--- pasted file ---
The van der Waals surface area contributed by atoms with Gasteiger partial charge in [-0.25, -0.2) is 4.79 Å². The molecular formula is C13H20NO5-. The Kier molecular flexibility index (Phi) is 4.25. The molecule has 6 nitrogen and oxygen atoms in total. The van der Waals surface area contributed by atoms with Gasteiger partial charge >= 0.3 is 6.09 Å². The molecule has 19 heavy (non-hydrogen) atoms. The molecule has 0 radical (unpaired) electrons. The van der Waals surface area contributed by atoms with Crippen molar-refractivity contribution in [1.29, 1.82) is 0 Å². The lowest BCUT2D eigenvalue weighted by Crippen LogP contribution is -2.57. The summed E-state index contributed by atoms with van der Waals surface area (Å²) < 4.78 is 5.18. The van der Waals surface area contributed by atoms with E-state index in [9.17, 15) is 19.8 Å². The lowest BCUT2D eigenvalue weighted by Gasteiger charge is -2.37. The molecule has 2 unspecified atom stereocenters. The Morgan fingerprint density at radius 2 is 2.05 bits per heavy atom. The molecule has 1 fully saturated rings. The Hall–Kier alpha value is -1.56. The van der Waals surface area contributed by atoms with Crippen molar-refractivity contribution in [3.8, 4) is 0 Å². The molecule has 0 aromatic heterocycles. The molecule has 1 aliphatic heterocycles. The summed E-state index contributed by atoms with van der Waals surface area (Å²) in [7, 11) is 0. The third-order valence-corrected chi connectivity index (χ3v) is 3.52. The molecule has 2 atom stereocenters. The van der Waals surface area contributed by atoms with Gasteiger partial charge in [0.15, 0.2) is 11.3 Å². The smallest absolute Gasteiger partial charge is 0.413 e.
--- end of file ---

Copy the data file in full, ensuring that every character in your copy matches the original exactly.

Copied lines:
The van der Waals surface area contributed by atoms with Gasteiger partial charge in [-0.25, -0.2) is 4.79 Å². The molecular formula is C13H20NO5-. The Kier molecular flexibility index (Phi) is 4.25. The molecule has 6 nitrogen and oxygen atoms in total. The van der Waals surface area contributed by atoms with Gasteiger partial charge >= 0.3 is 6.09 Å². The molecule has 19 heavy (non-hydrogen) atoms. The molecule has 0 radical (unpaired) electrons. The van der Waals surface area contributed by atoms with Crippen molar-refractivity contribution in [1.29, 1.82) is 0 Å². The lowest BCUT2D eigenvalue weighted by Crippen LogP contribution is -2.57. The summed E-state index contributed by atoms with van der Waals surface area (Å²) < 4.78 is 5.18. The van der Waals surface area contributed by atoms with E-state index in [9.17, 15) is 19.8 Å². The lowest BCUT2D eigenvalue weighted by Gasteiger charge is -2.37. The molecule has 2 unspecified atom stereocenters. The Morgan fingerprint density at radius 2 is 2.05 bits per heavy atom. The molecule has 1 fully saturated rings. The Hall–Kier alpha value is -1.56. The van der Waals surface area contributed by atoms with Crippen molar-refractivity contribution in [3.8, 4) is 0 Å². The molecule has 0 aromatic heterocycles. The molecule has 1 aliphatic heterocycles. The summed E-state index contributed by atoms with van der Waals surface area (Å²) in [7, 11) is 0. The third-order valence-corrected chi connectivity index (χ3v) is 3.52. The molecule has 2 atom stereocenters. The van der Waals surface area contributed by atoms with Gasteiger partial charge in [0.15, 0.2) is 11.3 Å². The smallest absolute Gasteiger partial charge is 0.413 e.